More than Tax Compliance: California Legislation Requires Marketplace Facilitators to Track “High-Volume” Seller Information
The responsibilities of marketplace facilitators operating in California are expanding under legislation recently signed by Governor Gavin Newsom. Starting on July 1, 2023, an “online marketplace” will be required to collect and maintain specified contact and financial information related to its “high-volume third-party sellers.” The legislation is intended to “provide greater tools for law enforcement to identify stolen items” being resold through online marketplaces.
Under the legislation, a “high-volume third-party seller” is defined as any seller who, in any continuous 12‑month period during the previous 24 months, has entered into 200 or more transactions through an online marketplace for the sale of consumer products to buyers located in California, resulting in a total of $5,000 or more in gross revenues. While the legislation includes its own definition of an “online marketplace,” the definition will likely reach most (if not all) businesses classified as “marketplace facilitators” for California sales tax purposes.
An online marketplace will be required to collect information about any high-volume third-party seller on its platform, including the seller’s name, tax ID number and bank account number (presuming the seller has a bank account), along with certain government-issued records or tax documents if the seller is not an individual. For those sellers making at least 200 sales totaling at least $20,000 in gross revenues to buyers in California, an online marketplace must collect additional information, disclose certain contact information to consumers and provide a means to allow users “to have direct and unhindered communication with the seller.”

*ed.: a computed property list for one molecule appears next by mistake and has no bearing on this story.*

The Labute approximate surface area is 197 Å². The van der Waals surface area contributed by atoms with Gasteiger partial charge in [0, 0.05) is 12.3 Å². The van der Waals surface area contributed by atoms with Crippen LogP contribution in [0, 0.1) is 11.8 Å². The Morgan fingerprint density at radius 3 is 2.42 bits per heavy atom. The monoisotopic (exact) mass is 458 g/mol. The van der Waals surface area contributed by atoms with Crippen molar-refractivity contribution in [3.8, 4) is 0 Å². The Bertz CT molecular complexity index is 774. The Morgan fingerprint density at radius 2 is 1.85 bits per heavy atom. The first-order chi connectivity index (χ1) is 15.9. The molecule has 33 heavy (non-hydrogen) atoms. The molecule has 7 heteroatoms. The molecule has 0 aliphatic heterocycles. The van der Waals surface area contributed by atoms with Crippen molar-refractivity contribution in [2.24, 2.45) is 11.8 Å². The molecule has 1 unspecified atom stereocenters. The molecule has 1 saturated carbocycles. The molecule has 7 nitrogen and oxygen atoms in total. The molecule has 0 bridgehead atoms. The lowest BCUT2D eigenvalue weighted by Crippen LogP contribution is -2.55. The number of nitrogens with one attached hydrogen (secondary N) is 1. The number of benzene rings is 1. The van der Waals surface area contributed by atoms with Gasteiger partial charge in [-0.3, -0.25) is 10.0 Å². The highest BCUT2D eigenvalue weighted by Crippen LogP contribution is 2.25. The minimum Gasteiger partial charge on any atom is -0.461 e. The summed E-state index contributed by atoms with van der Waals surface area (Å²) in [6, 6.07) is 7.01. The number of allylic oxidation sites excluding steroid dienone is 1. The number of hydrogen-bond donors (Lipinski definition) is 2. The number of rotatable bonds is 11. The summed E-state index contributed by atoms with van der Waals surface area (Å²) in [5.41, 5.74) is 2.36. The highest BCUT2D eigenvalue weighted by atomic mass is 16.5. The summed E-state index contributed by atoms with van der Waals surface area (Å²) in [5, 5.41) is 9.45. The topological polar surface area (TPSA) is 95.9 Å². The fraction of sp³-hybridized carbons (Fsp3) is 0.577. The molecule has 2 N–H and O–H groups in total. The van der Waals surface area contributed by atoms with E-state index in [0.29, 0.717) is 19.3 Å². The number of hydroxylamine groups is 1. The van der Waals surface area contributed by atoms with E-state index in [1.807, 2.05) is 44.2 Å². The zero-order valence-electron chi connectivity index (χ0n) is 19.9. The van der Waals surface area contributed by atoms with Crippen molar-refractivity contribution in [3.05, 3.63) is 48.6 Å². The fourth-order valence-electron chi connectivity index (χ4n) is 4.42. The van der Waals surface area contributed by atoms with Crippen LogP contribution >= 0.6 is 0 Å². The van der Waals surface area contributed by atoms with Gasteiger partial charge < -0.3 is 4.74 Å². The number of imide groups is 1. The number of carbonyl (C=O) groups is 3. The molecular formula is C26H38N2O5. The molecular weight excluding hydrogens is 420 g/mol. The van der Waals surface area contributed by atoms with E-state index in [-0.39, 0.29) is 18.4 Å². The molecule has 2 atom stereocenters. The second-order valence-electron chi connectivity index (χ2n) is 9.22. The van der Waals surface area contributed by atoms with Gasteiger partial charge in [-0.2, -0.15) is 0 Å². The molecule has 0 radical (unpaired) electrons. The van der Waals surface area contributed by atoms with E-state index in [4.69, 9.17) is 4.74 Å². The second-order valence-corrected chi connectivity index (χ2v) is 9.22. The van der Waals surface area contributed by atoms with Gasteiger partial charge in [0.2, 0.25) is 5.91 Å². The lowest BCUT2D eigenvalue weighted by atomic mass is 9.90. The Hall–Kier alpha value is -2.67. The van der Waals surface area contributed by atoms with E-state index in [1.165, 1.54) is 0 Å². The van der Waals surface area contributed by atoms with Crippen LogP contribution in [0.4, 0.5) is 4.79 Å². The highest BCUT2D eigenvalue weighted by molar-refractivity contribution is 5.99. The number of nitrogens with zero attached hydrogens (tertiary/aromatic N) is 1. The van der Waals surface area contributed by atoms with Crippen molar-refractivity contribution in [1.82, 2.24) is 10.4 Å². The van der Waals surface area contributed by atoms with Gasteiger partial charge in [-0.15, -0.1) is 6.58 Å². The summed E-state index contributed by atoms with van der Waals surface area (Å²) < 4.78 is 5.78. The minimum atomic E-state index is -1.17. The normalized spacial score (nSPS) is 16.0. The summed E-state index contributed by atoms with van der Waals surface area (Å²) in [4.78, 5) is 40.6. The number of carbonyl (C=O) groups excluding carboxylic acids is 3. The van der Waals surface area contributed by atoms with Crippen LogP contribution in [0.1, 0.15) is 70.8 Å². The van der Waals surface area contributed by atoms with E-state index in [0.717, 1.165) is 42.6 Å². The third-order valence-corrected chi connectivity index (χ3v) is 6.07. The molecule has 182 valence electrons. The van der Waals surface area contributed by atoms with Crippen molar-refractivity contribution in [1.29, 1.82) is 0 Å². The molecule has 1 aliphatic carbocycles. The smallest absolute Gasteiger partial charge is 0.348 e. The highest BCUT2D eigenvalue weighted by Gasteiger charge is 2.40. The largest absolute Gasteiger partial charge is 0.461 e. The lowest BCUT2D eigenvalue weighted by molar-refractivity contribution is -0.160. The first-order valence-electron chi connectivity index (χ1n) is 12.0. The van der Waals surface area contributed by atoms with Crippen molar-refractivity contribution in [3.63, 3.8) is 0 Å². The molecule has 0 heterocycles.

Information collected about sellers must be verified within 10 days and be maintained for at least two years, and the online marketplace must suspend sales activities of a high-volume third-party seller out of compliance with the requirements of the legislation. An online marketplace not in compliance with the legislation will be subject to a penalty of up to $10,000 for each violation.
Businesses impacted by this legislative development or with questions about marketplace facilitators are encouraged to contact the authors of this article.